Manhattan College signed Barry Rohrssen four years ago because of his New York City ties. As an assistant at Pittsburgh, Rohrssen lured some of the best players from the Big Apple to play for his Panthers. The Jaspers hoped he would be able to keep those top players in the city, specifically at Manhattan College.
For three years, Rohrssen was unsuccessful. Players like Darryl Crawford and Antoine Pearson have been solid, but they are not of the caliber that Rohrssen was supposed to bring in. When Rohrssen actually signed potential MAAC stars, they transferred.
Part of the problem was that he relied too heavily on his New York connections. He barely recruited out of state; the one player he signed from out of New York was Chris Smith, who transferred to Louisville this spring. When the big names from New York didn't want to play at Manhattan, Rohrssen had nowhere to lean back on.
It appears that Rohrssen finally learned his lesson. The fourth-year coach currently has three incoming freshmen signed to National Letters of Intent; two of them are from out of state.
Rohrssen's first commitment of the offseason was junior college transfer Rico Pickett. Ranked forty-sixth in his recruiting class of 2007, Pickett originally signed with Alabama and started in twenty games as a freshman. However, he and the school had problems, prompting him to transfer to Miami-Dade Community College. At Miami-Dade, Pickett averaged 17.3 points per game and almost five assists, leading his team to a No. 3 national ranking among junior colleges.
After his sophomore season at the junior college, Pickett decided he wanted to return to Division I ball. It appeared that Pickett would sign with UConn, but he changed his mind when he learned that the school could face recruiting restrictions after violating some rules. Florida was supposed to be the point guard's next option, but he was unsure about how much playing time he would receive in Gainesville.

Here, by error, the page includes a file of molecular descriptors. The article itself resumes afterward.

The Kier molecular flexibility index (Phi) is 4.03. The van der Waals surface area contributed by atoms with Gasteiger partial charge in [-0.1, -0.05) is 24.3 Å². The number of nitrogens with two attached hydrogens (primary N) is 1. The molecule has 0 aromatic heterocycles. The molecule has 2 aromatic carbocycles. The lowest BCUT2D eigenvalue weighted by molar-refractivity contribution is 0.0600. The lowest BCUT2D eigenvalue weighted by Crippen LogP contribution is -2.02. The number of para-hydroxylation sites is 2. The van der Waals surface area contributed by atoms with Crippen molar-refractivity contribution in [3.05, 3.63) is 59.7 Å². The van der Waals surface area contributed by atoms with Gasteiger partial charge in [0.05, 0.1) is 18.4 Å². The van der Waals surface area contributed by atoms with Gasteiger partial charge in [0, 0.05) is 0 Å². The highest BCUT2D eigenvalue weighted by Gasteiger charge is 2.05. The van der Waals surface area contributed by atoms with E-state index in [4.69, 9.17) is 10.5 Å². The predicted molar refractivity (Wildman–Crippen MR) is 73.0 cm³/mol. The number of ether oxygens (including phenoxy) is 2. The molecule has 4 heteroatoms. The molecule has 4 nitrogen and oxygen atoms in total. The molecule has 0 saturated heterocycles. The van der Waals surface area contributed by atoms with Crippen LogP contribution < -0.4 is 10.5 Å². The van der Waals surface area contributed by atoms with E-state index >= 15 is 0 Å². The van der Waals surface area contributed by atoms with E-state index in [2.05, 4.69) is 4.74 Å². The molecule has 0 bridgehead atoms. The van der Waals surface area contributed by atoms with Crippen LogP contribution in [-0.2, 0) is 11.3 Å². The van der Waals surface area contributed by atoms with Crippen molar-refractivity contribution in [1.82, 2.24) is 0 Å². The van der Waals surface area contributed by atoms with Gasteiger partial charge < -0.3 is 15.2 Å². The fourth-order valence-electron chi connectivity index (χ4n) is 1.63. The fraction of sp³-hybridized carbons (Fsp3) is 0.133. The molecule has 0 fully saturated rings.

And then there was Rohrssen, who had continued to pursue the four-star recruit. Manhattan's coach guaranteed Pickett playing time from day one until his graduation, and also presented his recruit with the opportunity to play on the big stage in the Big Apple. Pickett signed with the Jaspers on April 24 and claimed that the school's location played a huge role in his decision.
Pickett is a highly rated, experienced point guard who will run the Jaspers' offense for the next two years.
A little less than a month later, George Beamon inked his signature. Beamon is the lone New Yorker in the recruiting class and he certainly can play. A 6'5" small forward, Beamon averaged 34 points per game as a senior at Roslyn High School on Long Island. He scored over 40 points on eight separate occasions and even surpassed 50 points twice.
Beamon can play; he was recruited by Big East schools who eventually dropped out because of his weaknesses in the classroom. Rohrssen was lucky that he was the only coach willing to gamble with Beamon because the Jaspers desperately need a scoring touch to replace the losses of Devon Austin, Herve Banogle, and Chris Smith.
If Beamon is the scorer that his stats imply he is, he will receive lots of minutes from day one.
For the first time since Luis Flores led the twelfth-seeded Jaspers past Florida in the 2004 NCAA Tournament, Manhattan made the front page of ESPN.com.
No, Rohrssen did not violate any recruiting regulations.
His willingness to take a chance on the one-handed Kevin Laue when nobody else would was promoted by all the media. The truth is, though, that Laue can play. He may lack half of his left arm, but he hasn't let that hold him back from anything, save playing guitar and climbing monkey bars.
Manhattan has not had a strong defensive center in years, but now they have Laue, who is 6'10" and loves to send opponents' shots into the stands. He averaged 10 points and five rebounds at Fork Union Military Academy in Virginia last season. Although scoring is not his forte, he still has a smooth mid-range stroke. Hopefully the Jaspers will be able to rely on Pickett, Crawford, Beamon, and the other returning players for points.
People say that Laue could be an NBA player if he had two hands, but he is still a special player with one. ESPN rated him 82.
Pickett is by far the best get in this class, but, as a whole, the class is atop the MAAC. The Jaspers still have one scholarship to fill.
If Rohrssen continues to recruit like this, Manhattan could soon return to the top of the MAAC and New York basketball.